5. I wrote a skit for The NO Show, Helen Krieger‘s new-school old-fashioned radio show, then got to see it produced. Helen was looking for material, I said I might have have some and next thing I knew, we were writing a 5-minute version of my idea. Then, there was a table reading and a “punch-up” draft with the actors and other funny people. Then, one of our actors couldn’t make the re-scheduled recording and I had to step in and voice one of the characters! It was a rollercoaster ride, a fun one, and I hope it keeps going.

6. I freelanced for the last quarter of the year. It was really tough, but it was also one of the most important things I’ve ever done. I continued to write for 225 Magazine and also continued some editing work I’ve done for a while. I worked for a friend of my dad’s in the industry I grew up in (conventions and trade shows) and discovered I’d picked up a lot more as a kid than I’d realized. And I wrote. I freelanced on another movie and recently accepted some new work on a tv show, which I won’t be able to talk about for a long time.

My obsession with tango continued. There were a lot of firsts this year.

7. I bought my first pair of tango shoes. This coincided with me dancing as much as possible, at least once or twice a week, and sometimes more, so my dancing improved a lot.

8. I danced in new communities, in Atlanta (three times) and Chicago (once). I hope to go back and dance with them more in 2013, and also, I plan on checking out new places to dance as well.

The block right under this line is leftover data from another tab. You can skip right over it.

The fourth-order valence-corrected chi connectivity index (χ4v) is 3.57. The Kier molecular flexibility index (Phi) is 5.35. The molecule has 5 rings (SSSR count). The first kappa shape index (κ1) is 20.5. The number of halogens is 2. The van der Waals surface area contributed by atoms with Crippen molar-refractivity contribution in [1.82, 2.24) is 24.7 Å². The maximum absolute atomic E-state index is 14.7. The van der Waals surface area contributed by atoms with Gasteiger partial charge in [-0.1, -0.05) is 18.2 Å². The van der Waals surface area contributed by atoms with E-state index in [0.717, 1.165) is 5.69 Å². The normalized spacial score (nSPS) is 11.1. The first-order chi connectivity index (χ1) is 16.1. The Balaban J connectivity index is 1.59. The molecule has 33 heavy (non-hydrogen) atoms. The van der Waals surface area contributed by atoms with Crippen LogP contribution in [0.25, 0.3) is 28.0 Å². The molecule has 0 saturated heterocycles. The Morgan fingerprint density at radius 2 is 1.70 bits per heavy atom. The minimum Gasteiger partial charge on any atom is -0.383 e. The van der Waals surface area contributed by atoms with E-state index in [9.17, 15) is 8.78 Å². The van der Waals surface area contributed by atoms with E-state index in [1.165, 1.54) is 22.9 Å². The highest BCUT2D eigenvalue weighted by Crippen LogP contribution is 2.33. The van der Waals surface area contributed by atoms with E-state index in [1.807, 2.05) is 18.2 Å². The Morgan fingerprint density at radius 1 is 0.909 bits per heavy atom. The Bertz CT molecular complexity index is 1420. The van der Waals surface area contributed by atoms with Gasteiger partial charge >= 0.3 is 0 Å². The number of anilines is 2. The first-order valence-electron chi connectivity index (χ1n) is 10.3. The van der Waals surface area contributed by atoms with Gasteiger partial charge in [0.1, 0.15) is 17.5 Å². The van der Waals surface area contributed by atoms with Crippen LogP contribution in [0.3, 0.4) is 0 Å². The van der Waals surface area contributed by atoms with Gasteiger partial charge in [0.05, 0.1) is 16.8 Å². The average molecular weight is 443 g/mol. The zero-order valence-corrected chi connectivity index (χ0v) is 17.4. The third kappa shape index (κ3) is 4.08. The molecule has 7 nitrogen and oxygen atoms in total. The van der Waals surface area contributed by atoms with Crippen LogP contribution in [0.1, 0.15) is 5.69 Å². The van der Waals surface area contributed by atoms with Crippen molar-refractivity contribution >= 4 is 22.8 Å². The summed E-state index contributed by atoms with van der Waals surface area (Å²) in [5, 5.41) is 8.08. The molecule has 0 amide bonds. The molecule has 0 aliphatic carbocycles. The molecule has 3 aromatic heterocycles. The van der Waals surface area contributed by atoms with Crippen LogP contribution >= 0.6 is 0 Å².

9. I performed for the first time. I almost didn’t, then changed my mind at the last minute. It was a terrifying and utterly satisfying experience and I hope to do it more. I’m glad I made the decision to be bold and dance.

Photo by Shari Stauch

Photo by Shari Stauch.
Partner is Casey Mills.

10. I won NaNoWriMo. This year, it was easy. I was freelancing, so I had the time to commit. I had a great, fun story. I watched Saints games, tv shows, movies, went out with my friends. Even with voting, Thanksgiving, my shower exploding and getting sick, I still finished early.

11. I won my first major literary prize. My essay “Tango Face” won the essay category of the William Faulkner-William Wisdom Literary Competition. In my “end of 2011 homework” post, I said I was submitting my work diligently and promised I would brag on myself when the submitting paid off. So, as promised, when it paid off, I bragged on myself.